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Re: [Help-gsl] test release for GSL 2.4

From: Patrick Alken
Subject: Re: [Help-gsl] test release for GSL 2.4
Date: Thu, 22 Jun 2017 09:12:06 +0200
User-agent: Mozilla/5.0 (X11; Linux x86_64; rv:52.0) Gecko/20100101 Thunderbird/52.1.1

In GSL 2.3 and earlier, the vector and matrix modules tested the
fwrite/fread routines by creating temporary files with mkstemp() and
fdopen(). Unfortunately neither of these routines conform to the ANSI
C89 standard and so I converted these tests to write to a fixed filename
"test.dat". However this caused the file race condition which was
reported in the recent test candidates (i.e. the "make check -j8"
error). So finally I switched to use tmpfile() which is C89 and seems to
be the only ANSI-compatible method of using temporary files in C. But
now it seems that some windows systems fail with this method due to
permission restrictions.

I can certainly modify the tests to check for a NULL pointer coming out
of tmpfile, but this would then disable these tests on your windows
systems, which is not ideal either. It appears we must either accept
that the matrix/vector fread/fwrite routines cannot be properly tested
on windows systems, or go back to a non-ANSI method of writing the
temporary files. Neither of these choices seem good to me, but my
preference would be to follow the C89 standard if possible.

I thought about writing a routine inside GSL to perform the same task as
mkstemp() does, but it seems this is not possible in C89 since mkstemp
relies on calling open() with O_EXCL to raise an error if the file
already exists, but open() is also not C89.

I am open to suggestions if anyone knows of a solution to this problem.


On 06/21/2017 03:26 PM, Max Gaspa wrote:
> Dear all,
> Sisyphus wrote
>> Much the same situation here - Windows 7 64 bit, mingw-w64 port of 64-bit 
>> gcc-6.3.0 (x86_64-posix-sjlj-rev1).
>> And, like you (apparently), I didn't test the release candidates :-(
> Yes. And Yes. I didn't check the release candidate because the short
> time between the availability of the RC and the availability of the
> official release.
> Anyway I think I found the reason of the issue just following the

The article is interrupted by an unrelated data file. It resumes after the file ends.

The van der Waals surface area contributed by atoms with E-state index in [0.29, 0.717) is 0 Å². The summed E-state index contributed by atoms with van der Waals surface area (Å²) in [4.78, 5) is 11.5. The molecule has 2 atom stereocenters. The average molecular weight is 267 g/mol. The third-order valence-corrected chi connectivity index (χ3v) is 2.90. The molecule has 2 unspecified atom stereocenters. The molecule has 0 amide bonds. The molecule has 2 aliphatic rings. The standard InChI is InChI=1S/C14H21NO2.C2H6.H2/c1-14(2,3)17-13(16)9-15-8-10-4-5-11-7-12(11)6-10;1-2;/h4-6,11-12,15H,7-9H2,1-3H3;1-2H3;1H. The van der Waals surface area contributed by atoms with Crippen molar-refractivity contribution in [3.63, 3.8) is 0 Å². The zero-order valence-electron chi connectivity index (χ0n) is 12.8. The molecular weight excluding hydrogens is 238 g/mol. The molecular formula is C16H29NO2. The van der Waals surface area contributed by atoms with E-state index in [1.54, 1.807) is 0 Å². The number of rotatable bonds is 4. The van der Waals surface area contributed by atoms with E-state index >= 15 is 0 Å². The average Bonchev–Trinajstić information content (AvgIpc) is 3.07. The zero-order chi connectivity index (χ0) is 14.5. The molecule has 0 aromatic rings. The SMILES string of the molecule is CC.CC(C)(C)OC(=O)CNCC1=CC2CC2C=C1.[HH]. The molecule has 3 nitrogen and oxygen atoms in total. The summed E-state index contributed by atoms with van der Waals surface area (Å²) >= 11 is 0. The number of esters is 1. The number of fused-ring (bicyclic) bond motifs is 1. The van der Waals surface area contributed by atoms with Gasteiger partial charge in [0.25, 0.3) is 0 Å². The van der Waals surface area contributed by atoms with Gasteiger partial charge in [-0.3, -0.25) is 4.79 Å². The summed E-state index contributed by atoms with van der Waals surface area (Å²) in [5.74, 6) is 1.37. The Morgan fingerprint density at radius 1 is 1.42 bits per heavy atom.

> program flow with gdb. The issue is NOT related to malloc(0) (I' still
> thinking that is not a good programming practice but I will accept it
> :-) )
> I'm discussing the issue for vector just to describe it in a simpler way.
> The reason of the segmentation fault is the latest modification made
> by Patrick 7 days ago into test_source.c  ( described by "fix file
> race condition for 'make check -j8'" ).
> The lines involved are
> - char filename[] = "test.dat";
> + FILE *f = tmpfile();
> in few words the change imply using tmpfile(). Unfortunately in
> Windows (XP is fine! 7 fails) that call is creating a temporary file
> in C:\ that is usually not writable for security reason. The call
> fails and the pointer f is NULL. Because there are no checking for
> NULL after the call to tmpfile()  (It seems GSL developer love not
> checking for null pointer!!!! :-) :-) :-)  ) and the next call to
> fprintf will use NULL as its stream you get the segmentation fault.
> Now I'm trying to revert the change (just using the release candidate
> version should be fine)  to see if the issue is fixed, but I'm quite
> sure because gdb told me that f  was  NULL but it was used as a valid
> pointer for the stream
> For reference:
> Microsoft documentation of the C runtime library (used by MinGW) for tmpfile()
> *******
> The tmpfile() function creates a temporary file and returns a pointer
> to that stream. The temporary file is created in the root directory.
> To create a temporary file in a directory other than the root, use
> tmpnam or tempnam in conjunction with fopen.
> If the file cannot be opened, tmpfile returns a NULL pointer. This
> temporary file is automatically deleted when the file is closed, when
> the program terminates normally, or when _rmtmp is called, assuming
> that the current working directory does not change. The temporary file
> is opened in w+b (binary read/write) mode.
> Failure can occur if you attempt more than TMP_MAX (see STDIO.H) calls
> with tmpfile.
> *********
> I'm also observing the error related to the Bessel function like you.
> I think I know the reason. The GSL developers are now using sin and
> cos function from the runtime library. Before that change the
> numerical error of gsl_sf_sin and gsl_sf_cos function from GLS was
> added to the total error with
> result->err  = fabs(f * sin_result.err/x) + fabs((3.0*cos_result.err/x)/x);
> in the new code sin and cos were considered as they are perfectly
> precise (sin and cos precision depends on processor and it's known
> their precision can be more, much more, greatter than 1 ulp), so the
> new implementation and the threshold used to pass the test are no
> longer OK for my (and your) processor.
> I'd like to change the compilation flags (using SSE2 and or
> -mfloat-store) just to see what will happen...and then using MPFR I'd
> like to understand better the reason of the failure.
> Hope this helps
> Regards
> Max

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